The Statesman Journal reports:

One couple heard the arguments at the historic Pioneer Courthouse with more than a passing interest.

“This is a case that is not about gay rights,” said Leila Wrathall of Portland. “It is about whether they are going to validate the method which the secretary of state’s office uses to ensure that signatures are valid. We’re hoping that the court will uphold that.”

More than 30 voters sued Secretary of State Bill Bradbury and elections officials from 10 counties, who determined that opponents fell just short of the 55,179 signatures required to call a statewide election.

“They didn’t get enough signatures — that’s the point,” said Cathy Travis, Wrathall’s partner. “That’s very encouraging in terms of Oregon and gay rights, although that’s not what this argument was about. But it’s nice to know there is a process. You cannot fall short of signatures, then force everyone to spend a lot of money to determine whether we should get the rights we deserve.”

Adams: Being outed was one of the best things to ever happen to me

adamsgp.jpgPortland City Commissioner Sam Adams says that as a young gay person, he never would have imagined that he would be elected mayor.

“Hopefully, it’s a sign that we’ve broken through another glass ceiling,” Adams said. “We still have other glass ceilings to go, but hopefully people are getting encouragement to pursue their dreams.”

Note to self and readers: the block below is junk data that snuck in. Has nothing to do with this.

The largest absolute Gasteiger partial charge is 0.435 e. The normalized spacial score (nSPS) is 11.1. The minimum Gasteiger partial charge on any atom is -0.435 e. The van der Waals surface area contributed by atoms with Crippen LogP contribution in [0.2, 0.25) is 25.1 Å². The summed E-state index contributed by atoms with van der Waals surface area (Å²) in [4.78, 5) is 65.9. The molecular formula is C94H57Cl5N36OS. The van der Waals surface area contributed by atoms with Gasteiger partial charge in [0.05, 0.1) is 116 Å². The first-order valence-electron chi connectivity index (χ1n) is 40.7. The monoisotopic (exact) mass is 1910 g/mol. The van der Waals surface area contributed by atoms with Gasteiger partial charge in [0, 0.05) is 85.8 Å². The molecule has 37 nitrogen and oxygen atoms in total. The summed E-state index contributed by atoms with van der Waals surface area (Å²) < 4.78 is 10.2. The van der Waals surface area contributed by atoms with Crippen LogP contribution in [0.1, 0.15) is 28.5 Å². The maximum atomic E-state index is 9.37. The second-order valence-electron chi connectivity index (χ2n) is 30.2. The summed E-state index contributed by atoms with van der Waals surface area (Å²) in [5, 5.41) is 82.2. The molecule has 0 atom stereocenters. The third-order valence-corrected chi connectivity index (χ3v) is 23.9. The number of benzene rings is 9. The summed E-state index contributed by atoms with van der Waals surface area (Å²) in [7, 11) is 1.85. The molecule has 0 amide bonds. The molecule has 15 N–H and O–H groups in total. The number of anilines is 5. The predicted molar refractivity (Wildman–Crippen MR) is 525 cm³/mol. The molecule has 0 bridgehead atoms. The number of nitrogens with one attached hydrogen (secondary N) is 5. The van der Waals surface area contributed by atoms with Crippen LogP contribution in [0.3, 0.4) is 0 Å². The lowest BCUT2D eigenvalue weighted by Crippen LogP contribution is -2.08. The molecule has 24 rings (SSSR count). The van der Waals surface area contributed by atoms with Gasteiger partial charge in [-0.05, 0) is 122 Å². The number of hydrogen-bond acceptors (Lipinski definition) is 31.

Adams spoke to The Washington Blade recently after becoming the city’s mayor-elect in his election last month. The election makes him the first openly gay mayor of a top 30 U.S. city.

The article discusses Adams’ experience coming out to his family and community in his home state of Montana. The Blade reports:

The experiences spurred Adams to conceal details of his personal life when he left college to work in politics.

“I just didn’t talk about my private life,” he said. “I really feared if I came out early in my career, I would be pigeon-holed as sort of the gay guy.”

During this time, Adams said, he maintained a relationship with a “very understanding” partner, but stayed “in the closet” until 1995, when a reporter outed him.

The article made for some awkwardness in the office, Adams said, but benefited him in the long run.

“It was one of the best things that could have happened to me,” he said. “I didn’t have to go through that torturous process of sitting people down and saying, ‘I’m gay.’”

He graduated from the University of Oregon in 2002 and was elected to the Portland City Council in 2004.

Specializing in transportation and environmental issues, Adams found Portlanders were more interested in discussing their broken streets than his sexual orientation.

“Potholes aren’t gay potholes or straight potholes,” he said. “They’re just potholes.”

Adams said that public attitude held during his mayoral campaign this spring and helped him avoid being labeled as the gay candidate or having to frequently address his sexual orientation.

“It did not play a significant role — and that’s the way it should be,” he said. “I’m a public servant who’s gay. I’m not a gay public servant.”

That doesn’t mean Adams avoids championing gay issues. He said he’s proud to have helped pass Portland’s “equal benefits ordinance,” which requires contractors that offer spousal benefits to married couples to offer the same benefits to domestic partners.

“I’m a strong advocate for LGBT civil rights issues,” he said. “But at the same time, I want people to treat me in the same way that they treat a heterosexual person or a bisexual person or a transgender person. And I treat them the same way.”